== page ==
5 Steps to Risk Assessment

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So what are risk assessments? Well, Risk assessments are an absolute requirement under health and safety legislation and failure to conduct them is an offence. Risk assessments are designed to ensure employers have adequately considered the things that can go wrong in the workplace and should take into account:

  • People
  • Environment
  • Premises
  • Plant
  • Procedures

It’s important to understand the difference between risk and a hazard:

  • A risk is the chance, high or low, that somebody may be harmed by the hazard.
  • A hazard can be anything - whether work materials, equipment, work methods or practices - that has the potential to cause harm.

Risk assessment is the process of evaluating risks to workers' safety and health from workplace hazards. It is a systematic examination of all aspects of work that considers:

  • what could cause injury or harm
  • whether the hazards could be eliminated and, if not
  • what preventive or protective measures are, or should be, in place to control the risks.

There are 5 basic steps to conducting a risk assessment. These are:

Step 1: Identify the hazards
Step 2: Decide who might be harmed and how
Step 3: Evaluate the risks and decide on precautions
Step 4: Record your findings and implement them
Step 5: Review your assessment and update if necessary

Step 1. Identify potential hazards

It is important to firstly identify any potential hazards within a workplace that may cause harm to anyone that comes into contact with them. They may not always be obvious so some simple steps you can take to identify hazards are:

  • Observation: Walking around your workplace and looking at what activities, tasks, processes or substances used could harm your employees (or others)
  • Looking back over past accidents and ill-health records as they may identify less obvious hazards
  • Checking manufacturers’ data sheets, instructions, information and guidance
  • Consulting with employees (and others) who are carrying out the activities, tasks or processes.

It may be useful to group hazards into five categories, namely physical, chemical, biological, ergonomic and psychological.

Step 2. Identify who might be harmed by those hazards

Next, identify who might be harmed by those potential hazards. It should also be noted how they could be affected, be it through direct contact or indirect contact. It is not necessary to list people by name, rather by identifying groups including:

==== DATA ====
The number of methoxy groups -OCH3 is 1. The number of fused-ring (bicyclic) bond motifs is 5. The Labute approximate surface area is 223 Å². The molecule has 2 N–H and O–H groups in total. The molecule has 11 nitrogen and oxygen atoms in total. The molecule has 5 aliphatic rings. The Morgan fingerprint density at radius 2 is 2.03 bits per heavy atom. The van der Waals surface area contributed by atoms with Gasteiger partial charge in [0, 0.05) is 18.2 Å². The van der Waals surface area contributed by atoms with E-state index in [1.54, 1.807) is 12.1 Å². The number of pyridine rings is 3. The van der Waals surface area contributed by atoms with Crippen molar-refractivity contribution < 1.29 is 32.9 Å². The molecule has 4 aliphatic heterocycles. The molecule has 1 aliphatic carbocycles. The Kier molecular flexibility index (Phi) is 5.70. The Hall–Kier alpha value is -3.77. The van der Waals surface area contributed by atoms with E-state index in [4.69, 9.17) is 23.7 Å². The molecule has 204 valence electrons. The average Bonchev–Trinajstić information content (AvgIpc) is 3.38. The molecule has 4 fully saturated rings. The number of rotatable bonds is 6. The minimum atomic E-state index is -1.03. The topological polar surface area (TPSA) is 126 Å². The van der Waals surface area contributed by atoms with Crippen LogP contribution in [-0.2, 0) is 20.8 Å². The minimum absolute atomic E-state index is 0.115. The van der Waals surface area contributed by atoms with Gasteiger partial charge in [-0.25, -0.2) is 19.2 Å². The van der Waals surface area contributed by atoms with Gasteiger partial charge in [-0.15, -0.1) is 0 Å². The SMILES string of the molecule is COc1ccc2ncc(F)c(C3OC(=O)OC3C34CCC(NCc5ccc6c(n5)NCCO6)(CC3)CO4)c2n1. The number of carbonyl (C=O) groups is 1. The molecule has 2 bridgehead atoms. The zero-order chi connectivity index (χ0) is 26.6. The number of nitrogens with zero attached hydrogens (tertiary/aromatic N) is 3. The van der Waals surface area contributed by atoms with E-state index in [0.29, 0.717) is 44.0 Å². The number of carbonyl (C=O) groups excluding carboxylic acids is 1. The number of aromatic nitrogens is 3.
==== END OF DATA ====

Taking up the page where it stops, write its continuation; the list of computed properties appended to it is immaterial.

• Employees
  • Contractors

Some hazards may present a higher risk to certain groups including children, young people, new or expectant mothers, new employees, home workers, and lone workers.

Step 3. Evaluate risk severity and establish precautions

After identifying any hazards and who might be affected, it is important to evaluate the severity the risk may present (should it occur) and establish suitable and effective controls to reduce this level of risk as far as is ‘reasonably practicable’.  This means that everything possible is done to ensure health and safety considering all relevant factors including:

  • Likelihood that harm may occur
  • Severity of harm that may occur
  • Knowledge about eliminating, reducing or controlling hazards and risks
  • Availability of control measures designed to eliminate, reduce or suitably control or the risk
  • Costs associated with available control measures designed to eliminate, reduce or suitably control or the risk

Assessing the severity of a risk requires an evaluation of the likelihood of an occurrence and how substantial the consequences that it may cause. Some factors affecting this evaluation include the duration and frequency of exposure, number of persons affected, competence of those exposed, the type of equipment and its condition, and availability of first-aid provision and/or emergency support.

Step 4. Implement changes and record your findings
If a workplace has five or more individuals, significate findings of the risk assessments are required to be kept either electronically or in writing. Recording your findings on a risk assessment form is an easy way to keep track of the risks and control measures put in place to reduce the identified risk. The form includes:

  • What hazards were found
  • Person(s) or groups affected
  • The controls put in place to manage risks and who is monitoring them
  • Who carried out the assessment
  • On what date the assessment was done.

It is sensible to ensure the risk assessment is proportionate to the activity or task being carried out and this can often be a straightforward process for generic tasks.

Step 5. Review your assessment and reassess if necessary

Employers should periodically review the assessment and if necessary, re-assess any controls in place.

A good guide as to when you may need to review your processes are:

  • After any significant change within the workplace or process in question
  • After an accident or ill-health incident has occurred
  • After near-misses have been reported.